2. Recognize Invisible disabilities: You cannot see all disability. While a person’s disability may be invisible to you, it is not to them. They should never be made to feel like they have to hide it.

  3. Change Your Recruitment Process: Use outside organizations to recruit individuals with disabilities. You can use your State Vocational Rehabilitation Agencies, which can connect you with skilled candidates with disabilities. You can also partner with Disability:In Affiliates, which can help you diversify your business and hire more people with disabilities.

  4. Train Your Workforce: An employee is not required to explain to you the details of their disability or why they may need a service animal. Make sure that people at your company and individuals conducting interviews have appropriate sensitivity training. Employee Assistance and Resource Network on Disability Inclusion (EARN) is a centralized source of employer-focused tools on disability inclusion and has an excellent online training center.

  5. Make Requesting Accommodations Easy: Make accommodation requests easy to find for your potential and current employees. It is important to be transparent about accommodation requests during the application and on-boarding process.

  6. Use Correct Terminology: Instead of calling someone a “disabled person,” say that they are a person with a disability. A person is not defined by their disability. Some people may want to be referred to as a person with a disability and others may prefer that you use the term “differently-abled.” However, there is no need to use those terms when describing or identifying an individual. When you are talking about places that accommodate people with disabilities, refer to them as “accessible” instead of “handicapped.”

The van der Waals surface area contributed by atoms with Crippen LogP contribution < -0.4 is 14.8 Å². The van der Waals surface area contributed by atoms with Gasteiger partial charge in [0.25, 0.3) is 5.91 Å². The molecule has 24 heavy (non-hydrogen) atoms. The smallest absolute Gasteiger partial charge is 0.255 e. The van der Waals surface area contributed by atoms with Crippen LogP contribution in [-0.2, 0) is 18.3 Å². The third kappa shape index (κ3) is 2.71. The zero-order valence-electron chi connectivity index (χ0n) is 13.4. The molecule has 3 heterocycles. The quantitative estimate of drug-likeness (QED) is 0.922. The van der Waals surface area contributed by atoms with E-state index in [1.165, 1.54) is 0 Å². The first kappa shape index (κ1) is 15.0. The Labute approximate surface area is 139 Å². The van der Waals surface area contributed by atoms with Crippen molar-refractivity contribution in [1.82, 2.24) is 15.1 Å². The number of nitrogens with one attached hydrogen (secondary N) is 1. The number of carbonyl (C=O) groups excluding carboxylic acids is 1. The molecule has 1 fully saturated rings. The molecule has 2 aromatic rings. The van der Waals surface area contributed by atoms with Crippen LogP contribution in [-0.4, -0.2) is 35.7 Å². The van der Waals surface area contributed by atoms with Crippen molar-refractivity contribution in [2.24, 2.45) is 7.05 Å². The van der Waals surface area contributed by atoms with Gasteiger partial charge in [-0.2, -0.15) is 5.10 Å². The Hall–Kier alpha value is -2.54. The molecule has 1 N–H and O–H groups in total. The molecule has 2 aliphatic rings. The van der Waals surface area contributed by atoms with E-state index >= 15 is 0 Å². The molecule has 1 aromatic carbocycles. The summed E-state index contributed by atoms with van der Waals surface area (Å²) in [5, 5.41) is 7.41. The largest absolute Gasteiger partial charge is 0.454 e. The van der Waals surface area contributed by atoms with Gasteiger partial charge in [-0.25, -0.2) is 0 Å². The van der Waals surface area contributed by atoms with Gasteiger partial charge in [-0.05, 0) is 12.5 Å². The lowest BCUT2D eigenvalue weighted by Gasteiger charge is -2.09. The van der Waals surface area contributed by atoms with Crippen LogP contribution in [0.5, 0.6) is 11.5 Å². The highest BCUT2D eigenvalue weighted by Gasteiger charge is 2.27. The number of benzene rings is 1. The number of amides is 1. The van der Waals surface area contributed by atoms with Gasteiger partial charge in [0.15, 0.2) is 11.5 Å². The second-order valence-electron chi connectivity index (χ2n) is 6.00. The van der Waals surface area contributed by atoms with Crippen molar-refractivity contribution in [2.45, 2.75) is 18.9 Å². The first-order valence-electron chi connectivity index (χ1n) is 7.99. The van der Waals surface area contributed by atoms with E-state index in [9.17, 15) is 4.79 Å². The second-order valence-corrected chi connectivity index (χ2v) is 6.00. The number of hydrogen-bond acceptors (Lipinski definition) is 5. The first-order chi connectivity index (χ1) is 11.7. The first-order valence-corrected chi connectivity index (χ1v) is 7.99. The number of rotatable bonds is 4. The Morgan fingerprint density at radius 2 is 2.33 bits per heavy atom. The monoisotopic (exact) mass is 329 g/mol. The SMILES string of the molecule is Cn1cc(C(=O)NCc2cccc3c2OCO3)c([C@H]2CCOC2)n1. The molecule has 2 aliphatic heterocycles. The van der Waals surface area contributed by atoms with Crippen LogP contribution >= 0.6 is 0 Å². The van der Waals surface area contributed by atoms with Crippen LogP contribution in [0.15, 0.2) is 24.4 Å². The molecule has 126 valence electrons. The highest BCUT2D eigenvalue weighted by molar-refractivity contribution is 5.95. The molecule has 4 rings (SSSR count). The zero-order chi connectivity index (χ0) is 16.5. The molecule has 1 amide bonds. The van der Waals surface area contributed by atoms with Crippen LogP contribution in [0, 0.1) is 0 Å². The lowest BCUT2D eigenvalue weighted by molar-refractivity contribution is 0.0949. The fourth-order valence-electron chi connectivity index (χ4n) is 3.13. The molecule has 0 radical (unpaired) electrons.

7. Be Respectful: People with disabilities should be spoken to directly if there is a communicator present. If an individual needs to be seated in a wheelchair, you should also sit instead of standing over them. Never question an employee on their disability unless they initiate the conversation.

ASK THE EXPERTS

How and when should an individual request accommodations from your employer?

Requesting accommodations can be different for applicants and employees. If you are an applicant and you know you need an accommodation for the interview you should make the request before the interview. This gives the employer time to understand and put an accommodation in place. For employees, when you know or expect that you might need an accommodation you should request one. All too often we here about people who wait until they are having performance issues to request an accommodation which can make things more challenging.

When requesting accommodations, we suggest that you look to see if the company has an accommodation policy or a specific form that they would like you to use. If they do not have a form, we often suggest requesting accomodations in writing. JAN has a sample template to help people write an email or a letter to request an accommodation. If people do not think that they are requesting an accommodation correctly, they can certainly call JAN to talk through what their situation is. It is always wise to do your homework before you make requests.

I work remotely now but in my previous job I was really surprised that they were proactive in asking me what I needed. It made me more comfortable to put in a request to have a step stool at my desk. They also made sure that there was a stool at every kitchen that I would potentially want to access throughout my work day. They went above and beyond making sure that those were there. In other jobs, requesting accommodations only came up when it really became a struggle for me to reach things that were part of the job. I would say right off the bat I’ve never asked for an accommodation. I’ve waited until I find a challenge and I need that extra assistance.